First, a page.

“My heroes are those who risk their lives every day to protect our world and make it a better place – police, firefighters, and members of our armed forces.”
On Saturday afternoon, I went to Subway to grab lunch before heading to Al’s. As I parked my car, I saw a Chesapeake police car in the lot.
When I walked in, two officers in uniform were there, eating. As I ordered my sub, chips, and cookies, I thought about what they go through every day. What the police forces across the country endure. All the recent protests, riots, and accusations. The calls for justice, and for peace.
As I paid and was getting ready to leave, I saw that I would pass by their table on my way out. I wanted to take a minute, stop, and thank them for what they do every single day. They serve and protect us, the ordinary citizens of towns, cities, and states.
They appeared to be partners, or maybe they just traveled in the same car to get lunch. They were deep in conversation, and I didn’t want to interrupt. But I made sure to make eye contact with one of them and I smiled.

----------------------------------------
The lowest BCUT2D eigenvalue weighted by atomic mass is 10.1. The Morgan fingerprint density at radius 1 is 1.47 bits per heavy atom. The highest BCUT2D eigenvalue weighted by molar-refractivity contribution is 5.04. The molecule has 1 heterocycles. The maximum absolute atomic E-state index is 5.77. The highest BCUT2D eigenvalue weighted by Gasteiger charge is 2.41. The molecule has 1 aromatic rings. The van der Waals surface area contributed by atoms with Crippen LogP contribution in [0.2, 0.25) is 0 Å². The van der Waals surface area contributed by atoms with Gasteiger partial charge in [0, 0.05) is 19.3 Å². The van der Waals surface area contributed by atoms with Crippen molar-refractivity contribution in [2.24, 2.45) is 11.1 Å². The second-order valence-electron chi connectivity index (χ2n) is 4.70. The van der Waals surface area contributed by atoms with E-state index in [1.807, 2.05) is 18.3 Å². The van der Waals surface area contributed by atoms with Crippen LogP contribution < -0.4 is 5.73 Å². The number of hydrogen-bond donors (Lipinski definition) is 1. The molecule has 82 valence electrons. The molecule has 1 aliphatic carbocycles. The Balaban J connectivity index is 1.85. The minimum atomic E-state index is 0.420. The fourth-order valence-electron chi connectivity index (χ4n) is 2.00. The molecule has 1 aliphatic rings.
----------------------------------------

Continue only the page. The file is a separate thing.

It made me feel good.
In the last 24 hours, the world watched as Baltimore, Maryland dissolved from peaceful protests into violent riots. The police did their duty, but over 20 were hurt.
Watching the news outlets and social media over the course of the day today, there were three things that stuck out to me:
I have always admired Dr. King.
However, I’m sure he is turning in his grave right now.
The photo above is part of the Auxiliary Unit of my city’s police department. I feel safe and secure, knowing that there are good men and women, like these people pictured, protecting my neighborhood and my city.
However, I realize that not all cops are stellar.
Being a cop, no matter what town, city, or state, is not easy. These people deal with the worst of the worst, day in and day out. They always have their guard up. They go into work, into their shift, not sure if they’ll come home to their houses or families safely. They work long hours. They have a lot of stress.
Many of us have absolutely no idea what they experience, unless we have family members or close friends involved in a department or on a force. And even then, not a lot want to talk about work.
I just want to encourage you, when you see one, to acknowledge and smile at an officer in uniform. Sometimes, that tiny gesture, one that only takes seconds, can make all the difference in someone’s day.
I know I plan to say “Hi” more and thank them for their service. Most of us do that with members of the military in uniform or veterans – Why should police officers be any different?
Until the next headline, Laura Beth 🙂